First of all, it makes it seem like any woman at any time could suffer from abuse and there is nothing she can do about it. This is just not true and not only because most men are not abusers but because an emotionally healthy woman’s immune system will not tolerate an abusive partner for long.   A person with emotional baggage however that makes her vulnerable to bad people could be left with the impression that men being violent with women is just the way things are and prevent her from doing the inner work needed for change.

I’d like to see the narrative on abuse formed around empowering its victims by making it ok for them to be open about their weaknesses. ***There is so much shame in our culture around admitting your faults that even normally shameless day time TV is hesitant to bring it up when talking about abuse victims. What if this were not so though?

Can you imagine what the response would be if after the next celebrity abuse incident, the victim came out and said, “The reason I stayed with Mr. Bigshot for so long and allowed him to treat me so poorly is that I have some deep areas of hurts in my soul which required filling regardless of what else came with it. I am fully aware of this now and have left Mr. B in order to heal and could use your prayers and support as I do so.”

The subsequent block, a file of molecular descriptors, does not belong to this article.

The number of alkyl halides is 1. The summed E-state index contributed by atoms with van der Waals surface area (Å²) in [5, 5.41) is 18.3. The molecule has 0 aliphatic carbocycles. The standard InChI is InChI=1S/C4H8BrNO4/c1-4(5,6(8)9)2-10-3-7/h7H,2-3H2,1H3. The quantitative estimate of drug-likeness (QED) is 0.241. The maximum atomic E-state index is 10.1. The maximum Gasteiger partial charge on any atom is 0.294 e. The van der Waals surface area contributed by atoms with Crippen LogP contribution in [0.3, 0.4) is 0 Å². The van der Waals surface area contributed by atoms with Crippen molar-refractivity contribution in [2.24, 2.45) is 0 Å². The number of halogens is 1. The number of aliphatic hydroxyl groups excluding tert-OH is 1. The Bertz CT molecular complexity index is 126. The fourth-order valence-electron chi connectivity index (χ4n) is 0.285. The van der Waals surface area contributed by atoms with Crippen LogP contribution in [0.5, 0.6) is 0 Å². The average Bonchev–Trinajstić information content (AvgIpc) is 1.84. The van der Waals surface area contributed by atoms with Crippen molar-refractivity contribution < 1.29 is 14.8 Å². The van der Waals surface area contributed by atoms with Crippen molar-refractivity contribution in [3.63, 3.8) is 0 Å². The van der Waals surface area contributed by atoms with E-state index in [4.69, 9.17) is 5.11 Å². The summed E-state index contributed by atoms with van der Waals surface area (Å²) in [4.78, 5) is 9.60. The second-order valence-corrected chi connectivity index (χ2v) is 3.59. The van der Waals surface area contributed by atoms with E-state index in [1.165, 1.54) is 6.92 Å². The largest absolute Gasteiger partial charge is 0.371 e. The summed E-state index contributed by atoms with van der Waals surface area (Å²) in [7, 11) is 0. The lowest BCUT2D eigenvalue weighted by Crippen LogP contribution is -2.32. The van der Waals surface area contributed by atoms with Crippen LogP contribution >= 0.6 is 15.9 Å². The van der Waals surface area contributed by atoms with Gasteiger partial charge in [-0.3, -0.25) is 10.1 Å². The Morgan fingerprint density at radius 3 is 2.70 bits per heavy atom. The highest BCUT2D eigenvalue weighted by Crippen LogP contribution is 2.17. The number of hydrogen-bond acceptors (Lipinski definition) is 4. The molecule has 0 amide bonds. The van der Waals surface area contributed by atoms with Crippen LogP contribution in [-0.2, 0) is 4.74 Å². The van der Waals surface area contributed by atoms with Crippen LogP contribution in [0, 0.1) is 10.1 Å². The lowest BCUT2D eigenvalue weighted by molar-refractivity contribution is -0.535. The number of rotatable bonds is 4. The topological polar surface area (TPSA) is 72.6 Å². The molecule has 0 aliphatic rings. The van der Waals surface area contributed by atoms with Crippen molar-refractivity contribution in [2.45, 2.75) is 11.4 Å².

I think it would be overwhelmingly positive, not only for the celebrity victim as she embarks on her path of healing but for those suffering silently and who may be inspired by such a display of vulnerability and courage.

Look, we all have broken parts to us that affect the way we react to things, many of which we probably aren’t even aware of. When a person reaches bottom though, that’s when a choice has to be made to either continue living in unawareness and attracting the same sort of crap that is making you miserable, or look within to identify things that may be contributing to the situation and how you can change them. That’s empowerment and is something we should encourage.

*Many men suffer from abusive women but for the sake of simplicity and continuity I’ve kept the terms as he/she for abuser/abused.

**For more information on how we bring about our own healing see Melanie Tonia Evan’s very incisive blog on overcoming narcissist abuse and how our “unhealthy parts attract other people’s unhealthy parts” at http://www.melanietoniaevans.com/